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This is a problem taken from "Concepts of Genetics", Klug et al, 10e. I'm given the following table about the mutations in the BRCA1 gene: $$\begin{array}{c|c|c|c|c} \text{Kindred}&\text{Codon}&\text{Nucleotide}&\text{Coding}&\text{Frequency in}\\ &&\text{change}&\text{effect}&\text{control chromosomes}\\ \hline 1&24&-11\text{ bp}&\text{Frameshift or splice}&0/180\\ 2&1313&\text{C}\to\text{T}&\text{gln}\to\text{stop}&0/170\\ 3&1756&\text{Extra C}&\text{Frameshift}&0/162\\ 4&1775&\text{T}\to\text{G}&\text{met}\to\text{arg}&0/120\\ 5&\text{N/A}&?&\text{Loss of transcript}&\text{N/A}\end{array}$$ Footnote: "*N/A indicates not applicable, as the regulatory gene is inferred, and the position has not been identified."

Using this information, how can I decide whether the gene is a tumor suppressor or an oncogene?

I already know that BRCA1 is a tumor suppressor, so put another way, how can I arrive at this conclusion given the data above?

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I assume these are all carcinogenic mutations. Because some them are clearly recessive loss-of-function mutations (like loss of transcript), you can conclude that the function of the gene consists of "holding back cancer". When these mutations occur, they can generally be complemented by a healthy allele on the sister chromosome.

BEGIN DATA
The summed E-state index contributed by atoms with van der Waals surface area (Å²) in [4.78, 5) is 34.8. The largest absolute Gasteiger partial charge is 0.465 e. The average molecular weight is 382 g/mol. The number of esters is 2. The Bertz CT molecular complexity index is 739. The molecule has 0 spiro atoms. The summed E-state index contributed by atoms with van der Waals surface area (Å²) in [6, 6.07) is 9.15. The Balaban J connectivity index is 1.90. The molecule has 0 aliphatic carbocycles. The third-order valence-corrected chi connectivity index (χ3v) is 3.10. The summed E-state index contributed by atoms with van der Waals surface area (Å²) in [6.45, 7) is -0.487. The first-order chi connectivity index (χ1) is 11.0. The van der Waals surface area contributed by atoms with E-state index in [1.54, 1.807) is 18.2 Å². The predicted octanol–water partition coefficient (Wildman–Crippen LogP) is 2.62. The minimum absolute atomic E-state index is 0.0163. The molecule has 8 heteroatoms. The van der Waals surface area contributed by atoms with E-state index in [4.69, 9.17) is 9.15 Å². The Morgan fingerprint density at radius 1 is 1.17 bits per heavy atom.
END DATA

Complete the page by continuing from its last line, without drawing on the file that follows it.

Oncogenes on the other hand, require gain-of-function mutations, like translocation to a more active promotor or dominant negative mutations (like a loss-of-function mutation in a protein which forms multimers, which get "polluted" by the mutant and thus can not be complemented by the other allele). In most cases this "increases" their stimulation of cell division and thus cancerous growth.

Loss of transcript of an oncogene would not cause cancer.

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